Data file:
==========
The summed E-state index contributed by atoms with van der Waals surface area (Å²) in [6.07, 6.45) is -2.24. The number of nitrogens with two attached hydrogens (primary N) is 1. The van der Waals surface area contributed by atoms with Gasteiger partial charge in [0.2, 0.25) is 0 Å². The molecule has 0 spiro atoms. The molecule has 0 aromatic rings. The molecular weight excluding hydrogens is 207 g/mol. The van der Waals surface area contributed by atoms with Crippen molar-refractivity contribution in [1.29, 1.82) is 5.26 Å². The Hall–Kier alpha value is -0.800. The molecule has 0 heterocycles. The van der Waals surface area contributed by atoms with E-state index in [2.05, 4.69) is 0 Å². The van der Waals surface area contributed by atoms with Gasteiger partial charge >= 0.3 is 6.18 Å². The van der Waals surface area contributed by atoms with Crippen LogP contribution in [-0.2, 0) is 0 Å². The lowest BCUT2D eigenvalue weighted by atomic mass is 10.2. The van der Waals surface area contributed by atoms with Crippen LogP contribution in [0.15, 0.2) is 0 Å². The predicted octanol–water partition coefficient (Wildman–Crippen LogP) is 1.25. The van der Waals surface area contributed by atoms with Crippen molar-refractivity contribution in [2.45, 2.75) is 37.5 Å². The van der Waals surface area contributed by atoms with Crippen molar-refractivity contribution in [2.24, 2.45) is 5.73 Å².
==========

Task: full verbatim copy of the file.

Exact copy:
The summed E-state index contributed by atoms with van der Waals surface area (Å²) in [6.07, 6.45) is -2.24. The number of nitrogens with two attached hydrogens (primary N) is 1. The van der Waals surface area contributed by atoms with Gasteiger partial charge in [0.2, 0.25) is 0 Å². The molecule has 0 spiro atoms. The molecule has 0 aromatic rings. The molecular weight excluding hydrogens is 207 g/mol. The van der Waals surface area contributed by atoms with Crippen molar-refractivity contribution in [1.29, 1.82) is 5.26 Å². The Hall–Kier alpha value is -0.800. The molecule has 0 heterocycles. The van der Waals surface area contributed by atoms with E-state index in [2.05, 4.69) is 0 Å². The van der Waals surface area contributed by atoms with Gasteiger partial charge >= 0.3 is 6.18 Å². The van der Waals surface area contributed by atoms with Crippen LogP contribution in [-0.2, 0) is 0 Å². The lowest BCUT2D eigenvalue weighted by atomic mass is 10.2. The van der Waals surface area contributed by atoms with Crippen LogP contribution in [0.15, 0.2) is 0 Å². The predicted octanol–water partition coefficient (Wildman–Crippen LogP) is 1.25. The van der Waals surface area contributed by atoms with Crippen molar-refractivity contribution in [2.45, 2.75) is 37.5 Å². The van der Waals surface area contributed by atoms with Crippen molar-refractivity contribution in [2.24, 2.45) is 5.73 Å².